Malignant brain tumors remain one of the deadliest forms of cancer despite maximal surgical intervention, radiation therapy and chemotherapy. Limitations in neuroimaging technology complicate the clinical management of patients with gliomas and impede efficient testing of new therapeutics. Recently, we have designed a new magnetization transfer-based MRI technique, dubbed amide proton transfer (APT) imaging, that detects a variety of amide protons of endogenous mobile proteins and peptides, such as those in the cytoplasm. Our preclinical studies and pilot clinical data using single-slice acquisition suggest that APT may provide unique information about the presence and grade of brain tumors based on increased cellular content of proteins and peptides, as revealed by MRI-guided proteomics and in vivo MR spectroscopy. However, many technical problems have to be resolved before this technique can be applied reliably for whole-brain imaging in a clinical setting. The overall goals of this proposal are to develop a fast whole-brain APT methodology for use in the clinic and to assess the capability for APT to provide unique visual data about heterogeneous portions of gliomas when compared to standard MRI sequences. To achieve this goal, we have assembled a multidisciplinary team of basic scientists and clinicians, within the framework of a national brain cancer program, who will each contribute their particular expertise in the fields of physics, biostatistics, oncology, neurosurgery, pathology, and neuroradiology.
Our specific aims are: (1) Develop a time-efficient whole-brain APT imaging technique at 3T for clinical application, (2) Determine the sensitivity and specificity of APT imaging at 3T in evaluating heterogeneous brain tumors by distinguishing tumor core from peritumoral edema and low- from high-grade gliomas, (3) Explore the origin of the APT contrast for brain tumors using APT-image guided biopsy to allow histologic validation, and (4) explore the feasibility and optimal quality of APT imaging at 7T. This work has the potential to yield a clinically applicable new MRI technique that is unique in its ability to image tissue at the protein and peptide level. This may improve the diagnostic accuracy of brain MRI for malignant gliomas and, potentially, other diseases of the brain and, hence, is of enormous clinical importance.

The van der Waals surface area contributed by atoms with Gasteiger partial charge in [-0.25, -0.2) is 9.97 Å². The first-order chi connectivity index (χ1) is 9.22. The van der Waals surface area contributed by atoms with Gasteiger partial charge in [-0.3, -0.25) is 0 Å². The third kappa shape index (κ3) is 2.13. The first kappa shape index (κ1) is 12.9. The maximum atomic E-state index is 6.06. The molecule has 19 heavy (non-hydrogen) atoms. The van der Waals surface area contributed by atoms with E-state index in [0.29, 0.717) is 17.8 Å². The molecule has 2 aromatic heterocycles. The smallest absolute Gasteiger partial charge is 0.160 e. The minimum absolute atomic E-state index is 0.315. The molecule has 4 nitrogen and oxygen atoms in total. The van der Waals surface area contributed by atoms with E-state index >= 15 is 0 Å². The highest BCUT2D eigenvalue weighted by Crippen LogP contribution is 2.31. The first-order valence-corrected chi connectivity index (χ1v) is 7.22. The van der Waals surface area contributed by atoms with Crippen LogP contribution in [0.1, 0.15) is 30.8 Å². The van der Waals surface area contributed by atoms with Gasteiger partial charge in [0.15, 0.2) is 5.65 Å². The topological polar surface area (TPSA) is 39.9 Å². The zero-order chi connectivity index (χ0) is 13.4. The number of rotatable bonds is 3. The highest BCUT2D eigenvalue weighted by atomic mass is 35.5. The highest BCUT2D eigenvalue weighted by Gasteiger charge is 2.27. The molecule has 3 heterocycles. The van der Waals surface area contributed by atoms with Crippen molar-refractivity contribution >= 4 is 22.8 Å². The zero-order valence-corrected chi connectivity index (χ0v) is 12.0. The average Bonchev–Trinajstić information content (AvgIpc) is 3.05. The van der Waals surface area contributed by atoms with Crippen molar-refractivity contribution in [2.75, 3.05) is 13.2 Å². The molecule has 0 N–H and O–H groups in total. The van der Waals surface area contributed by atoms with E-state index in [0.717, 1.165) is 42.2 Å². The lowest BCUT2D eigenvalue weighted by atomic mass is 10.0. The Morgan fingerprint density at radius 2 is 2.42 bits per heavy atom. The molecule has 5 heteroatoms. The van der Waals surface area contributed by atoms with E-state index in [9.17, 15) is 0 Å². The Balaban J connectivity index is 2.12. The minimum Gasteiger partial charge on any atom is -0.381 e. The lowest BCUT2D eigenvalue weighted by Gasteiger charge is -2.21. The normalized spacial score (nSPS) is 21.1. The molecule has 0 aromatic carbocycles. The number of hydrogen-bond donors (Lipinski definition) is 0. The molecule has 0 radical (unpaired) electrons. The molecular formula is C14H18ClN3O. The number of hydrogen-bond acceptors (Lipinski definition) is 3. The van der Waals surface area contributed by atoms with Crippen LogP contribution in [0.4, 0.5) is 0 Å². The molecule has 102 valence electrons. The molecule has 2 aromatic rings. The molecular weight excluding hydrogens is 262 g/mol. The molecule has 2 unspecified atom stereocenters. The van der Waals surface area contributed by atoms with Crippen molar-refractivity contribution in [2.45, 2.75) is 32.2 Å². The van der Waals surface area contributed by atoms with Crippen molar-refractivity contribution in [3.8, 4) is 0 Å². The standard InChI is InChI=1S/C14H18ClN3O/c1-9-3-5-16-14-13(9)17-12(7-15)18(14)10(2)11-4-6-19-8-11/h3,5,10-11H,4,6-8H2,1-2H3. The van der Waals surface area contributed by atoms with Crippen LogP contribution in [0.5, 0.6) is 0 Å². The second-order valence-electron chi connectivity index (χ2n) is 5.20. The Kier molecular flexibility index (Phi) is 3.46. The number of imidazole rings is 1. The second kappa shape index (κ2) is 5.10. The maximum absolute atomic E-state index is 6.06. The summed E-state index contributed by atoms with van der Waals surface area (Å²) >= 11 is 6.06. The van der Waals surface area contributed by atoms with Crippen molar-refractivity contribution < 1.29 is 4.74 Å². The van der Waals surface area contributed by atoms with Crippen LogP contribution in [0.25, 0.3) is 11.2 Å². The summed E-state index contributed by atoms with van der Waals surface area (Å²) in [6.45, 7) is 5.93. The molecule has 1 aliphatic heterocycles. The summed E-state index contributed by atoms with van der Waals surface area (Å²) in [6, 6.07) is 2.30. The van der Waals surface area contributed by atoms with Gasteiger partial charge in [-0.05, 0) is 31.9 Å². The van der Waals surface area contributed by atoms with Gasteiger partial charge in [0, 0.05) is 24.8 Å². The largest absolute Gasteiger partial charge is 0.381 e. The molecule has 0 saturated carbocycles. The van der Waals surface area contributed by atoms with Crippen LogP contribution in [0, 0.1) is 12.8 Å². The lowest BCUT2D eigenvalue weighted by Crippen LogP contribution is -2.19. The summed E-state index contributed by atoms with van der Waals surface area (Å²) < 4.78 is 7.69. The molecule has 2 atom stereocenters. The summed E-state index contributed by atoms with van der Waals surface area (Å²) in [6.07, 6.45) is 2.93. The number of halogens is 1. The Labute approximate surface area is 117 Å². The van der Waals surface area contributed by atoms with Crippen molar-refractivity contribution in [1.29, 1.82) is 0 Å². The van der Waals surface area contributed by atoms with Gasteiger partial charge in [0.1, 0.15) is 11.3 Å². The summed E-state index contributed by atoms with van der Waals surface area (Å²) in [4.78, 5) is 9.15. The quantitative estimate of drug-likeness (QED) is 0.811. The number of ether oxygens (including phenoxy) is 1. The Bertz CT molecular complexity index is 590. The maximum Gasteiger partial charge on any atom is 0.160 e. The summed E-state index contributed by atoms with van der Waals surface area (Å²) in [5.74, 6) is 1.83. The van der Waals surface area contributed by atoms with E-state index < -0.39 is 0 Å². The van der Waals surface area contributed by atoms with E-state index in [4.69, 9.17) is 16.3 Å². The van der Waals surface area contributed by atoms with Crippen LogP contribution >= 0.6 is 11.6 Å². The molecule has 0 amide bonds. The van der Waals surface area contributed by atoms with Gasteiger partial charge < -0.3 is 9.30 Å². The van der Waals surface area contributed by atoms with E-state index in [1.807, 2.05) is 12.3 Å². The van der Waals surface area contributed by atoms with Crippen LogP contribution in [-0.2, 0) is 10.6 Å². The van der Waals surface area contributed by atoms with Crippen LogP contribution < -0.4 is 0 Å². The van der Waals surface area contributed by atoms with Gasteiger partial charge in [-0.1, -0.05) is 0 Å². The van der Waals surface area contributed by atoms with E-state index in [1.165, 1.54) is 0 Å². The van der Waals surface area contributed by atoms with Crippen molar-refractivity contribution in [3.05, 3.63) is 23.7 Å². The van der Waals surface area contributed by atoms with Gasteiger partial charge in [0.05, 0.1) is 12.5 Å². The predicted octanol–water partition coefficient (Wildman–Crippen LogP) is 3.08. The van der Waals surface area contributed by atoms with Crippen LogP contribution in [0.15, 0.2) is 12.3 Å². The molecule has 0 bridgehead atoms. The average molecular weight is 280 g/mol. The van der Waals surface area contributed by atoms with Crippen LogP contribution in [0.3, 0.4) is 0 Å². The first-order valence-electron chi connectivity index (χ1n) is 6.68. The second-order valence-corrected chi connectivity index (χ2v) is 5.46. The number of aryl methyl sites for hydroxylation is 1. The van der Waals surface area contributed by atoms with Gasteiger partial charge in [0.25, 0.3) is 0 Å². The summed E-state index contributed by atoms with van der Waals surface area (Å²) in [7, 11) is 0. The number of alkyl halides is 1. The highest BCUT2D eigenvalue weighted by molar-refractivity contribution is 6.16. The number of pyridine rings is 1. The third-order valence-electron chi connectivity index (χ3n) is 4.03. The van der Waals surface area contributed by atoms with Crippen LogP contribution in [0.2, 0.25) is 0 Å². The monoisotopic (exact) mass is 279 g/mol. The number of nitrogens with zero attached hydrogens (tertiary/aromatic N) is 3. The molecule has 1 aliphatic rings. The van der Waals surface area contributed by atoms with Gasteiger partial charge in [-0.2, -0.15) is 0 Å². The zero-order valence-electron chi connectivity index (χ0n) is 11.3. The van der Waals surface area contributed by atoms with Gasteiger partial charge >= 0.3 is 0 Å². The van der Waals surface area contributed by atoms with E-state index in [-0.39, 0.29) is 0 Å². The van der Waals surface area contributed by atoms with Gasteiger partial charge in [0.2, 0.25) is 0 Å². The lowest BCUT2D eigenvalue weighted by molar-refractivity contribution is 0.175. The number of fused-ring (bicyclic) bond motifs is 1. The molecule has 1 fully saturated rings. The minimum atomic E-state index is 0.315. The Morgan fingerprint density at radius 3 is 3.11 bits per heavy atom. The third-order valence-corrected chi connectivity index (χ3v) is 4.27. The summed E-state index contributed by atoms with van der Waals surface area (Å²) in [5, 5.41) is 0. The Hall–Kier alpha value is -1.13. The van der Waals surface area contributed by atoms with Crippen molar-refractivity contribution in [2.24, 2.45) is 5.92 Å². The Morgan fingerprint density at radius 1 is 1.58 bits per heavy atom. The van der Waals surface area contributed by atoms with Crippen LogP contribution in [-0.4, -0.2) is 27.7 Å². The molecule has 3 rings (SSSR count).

Public Health Relevance

The goal of this project is to develop a novel protein and peptide-based MRI technique, called amide proton transfer (APT) imaging, and to determine the sensitivity and specificity of APT imaging for the detection of brain tumors. APT-MRI may improve the diagnostic and surgical accuracy in treating malignant gliomas.

Agency
National Institute of Health (NIH)
Institute
National Institute of Biomedical Imaging and Bioengineering (NIBIB)
Type
Research Project (R01)
Project #
5R01EB009731-04
Application #
8245046
Study Section
Biomedical Imaging Technology Study Section (BMIT)
Program Officer
Liu, Guoying
Project Start
2009-07-01
Project End
2013-09-22
Budget Start
2012-05-01
Budget End
2013-09-22
Support Year
4
Fiscal Year
2012
Total Cost
$350,383
Indirect Cost
$120,996
Name
Johns Hopkins University
Department
Radiation-Diagnostic/Oncology
Type
Schools of Medicine
DUNS #
001910777
City
Baltimore
State
MD
Country
United States
Zip Code
21218
Joo, Bio; Han, Kyunghwa; Choi, Yoon Seong et al. (2018) Amide proton transfer imaging for differentiation of benign and atypical meningiomas. Eur Radiol 28:331-339
Sun, Hongzan; Xin, Jun; Zhou, Jinyuan et al. (2018) Applying Amide Proton Transfer MR Imaging to Hybrid Brain PET/MR: Concordance with Gadolinium Enhancement and Added Value to [18F]FDG PET. Mol Imaging Biol 20:473-481
Jiang, Shanshan; Rui, Qihong; Wang, Yu et al. (2018) Discriminating MGMT promoter methylation status in patients with glioblastoma employing amide proton transfer-weighted MRI metrics. Eur Radiol 28:2115-2123
Jiang, Shanshan; Eberhart, Charles G; Lim, Michael et al. (2018) Identifying Recurrent Malignant Glioma after Treatment Using Amide Proton Transfer-Weighted MR Imaging: A Validation Study with Image-Guided Stereotactic Biopsy. Clin Cancer Res :
Zou, Tianyu; Yu, Hao; Jiang, Chunxiu et al. (2018) Differentiating the histologic grades of gliomas preoperatively using amide proton transfer-weighted (APTW) and intravoxel incoherent motion MRI. NMR Biomed 31:
Zhang, Yi; Liu, Xiaoyang; Zhou, Jinyuan et al. (2018) Ultrafast compartmentalized relaxation time mapping with linear algebraic modeling. Magn Reson Med 79:286-297
Li, Chunmei; Chen, Min; Zhao, Xuna et al. (2017) Chemical Exchange Saturation Transfer MRI Signal Loss of the Substantia Nigra as an Imaging Biomarker to Evaluate the Diagnosis and Severity of Parkinson's Disease. Front Neurosci 11:489
Heo, Hye-Young; Zhang, Yi; Burton, Tina M et al. (2017) Improving the detection sensitivity of pH-weighted amide proton transfer MRI in acute stroke patients using extrapolated semisolid magnetization transfer reference signals. Magn Reson Med 78:871-880
Heo, Hye-Young; Zhang, Yi; Lee, Dong-Hoon et al. (2017) Accelerating chemical exchange saturation transfer (CEST) MRI by combining compressed sensing and sensitivity encoding techniques. Magn Reson Med 77:779-786
Lee, Dong-Hoon; Heo, Hye-Young; Zhang, Kai et al. (2017) Quantitative assessment of the effects of water proton concentration and water T1 changes on amide proton transfer (APT) and nuclear overhauser enhancement (NOE) MRI: The origin of the APT imaging signal in brain tumor. Magn Reson Med 77:855-863

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